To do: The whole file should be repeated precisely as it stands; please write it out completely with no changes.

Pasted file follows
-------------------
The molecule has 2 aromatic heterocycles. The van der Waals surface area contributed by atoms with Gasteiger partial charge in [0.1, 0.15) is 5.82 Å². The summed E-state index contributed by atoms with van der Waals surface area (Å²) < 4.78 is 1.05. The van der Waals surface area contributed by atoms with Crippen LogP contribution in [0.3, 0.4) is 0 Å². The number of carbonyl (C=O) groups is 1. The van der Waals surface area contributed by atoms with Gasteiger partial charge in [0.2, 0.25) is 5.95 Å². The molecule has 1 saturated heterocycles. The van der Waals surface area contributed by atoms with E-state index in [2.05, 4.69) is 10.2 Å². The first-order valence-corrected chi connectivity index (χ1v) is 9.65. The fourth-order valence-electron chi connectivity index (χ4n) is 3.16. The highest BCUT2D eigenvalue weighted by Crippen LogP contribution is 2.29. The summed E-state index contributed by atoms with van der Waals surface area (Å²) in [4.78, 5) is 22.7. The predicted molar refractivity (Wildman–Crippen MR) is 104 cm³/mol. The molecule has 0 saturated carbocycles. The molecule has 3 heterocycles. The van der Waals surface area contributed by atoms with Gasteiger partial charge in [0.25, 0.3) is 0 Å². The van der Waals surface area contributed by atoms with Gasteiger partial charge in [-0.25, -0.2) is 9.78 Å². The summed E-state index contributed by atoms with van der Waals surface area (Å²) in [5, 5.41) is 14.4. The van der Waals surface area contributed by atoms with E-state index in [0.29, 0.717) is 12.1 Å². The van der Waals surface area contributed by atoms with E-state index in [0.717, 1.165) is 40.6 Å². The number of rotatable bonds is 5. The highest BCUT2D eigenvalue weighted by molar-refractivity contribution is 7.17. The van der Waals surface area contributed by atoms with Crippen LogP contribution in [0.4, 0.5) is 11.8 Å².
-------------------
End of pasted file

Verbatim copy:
The molecule has 2 aromatic heterocycles. The van der Waals surface area contributed by atoms with Gasteiger partial charge in [0.1, 0.15) is 5.82 Å². The summed E-state index contributed by atoms with van der Waals surface area (Å²) < 4.78 is 1.05. The van der Waals surface area contributed by atoms with Crippen LogP contribution in [0.3, 0.4) is 0 Å². The number of carbonyl (C=O) groups is 1. The van der Waals surface area contributed by atoms with Gasteiger partial charge in [0.2, 0.25) is 5.95 Å². The molecule has 1 saturated heterocycles. The van der Waals surface area contributed by atoms with E-state index in [2.05, 4.69) is 10.2 Å². The first-order valence-corrected chi connectivity index (χ1v) is 9.65. The fourth-order valence-electron chi connectivity index (χ4n) is 3.16. The highest BCUT2D eigenvalue weighted by Crippen LogP contribution is 2.29. The summed E-state index contributed by atoms with van der Waals surface area (Å²) in [4.78, 5) is 22.7. The predicted molar refractivity (Wildman–Crippen MR) is 104 cm³/mol. The molecule has 0 saturated carbocycles. The molecule has 3 heterocycles. The van der Waals surface area contributed by atoms with Gasteiger partial charge in [0.25, 0.3) is 0 Å². The van der Waals surface area contributed by atoms with Gasteiger partial charge in [-0.25, -0.2) is 9.78 Å². The summed E-state index contributed by atoms with van der Waals surface area (Å²) in [5, 5.41) is 14.4. The van der Waals surface area contributed by atoms with E-state index in [0.29, 0.717) is 12.1 Å². The van der Waals surface area contributed by atoms with E-state index in [0.717, 1.165) is 40.6 Å². The number of rotatable bonds is 5. The highest BCUT2D eigenvalue weighted by molar-refractivity contribution is 7.17. The van der Waals surface area contributed by atoms with Crippen LogP contribution in [0.4, 0.5) is 11.8 Å².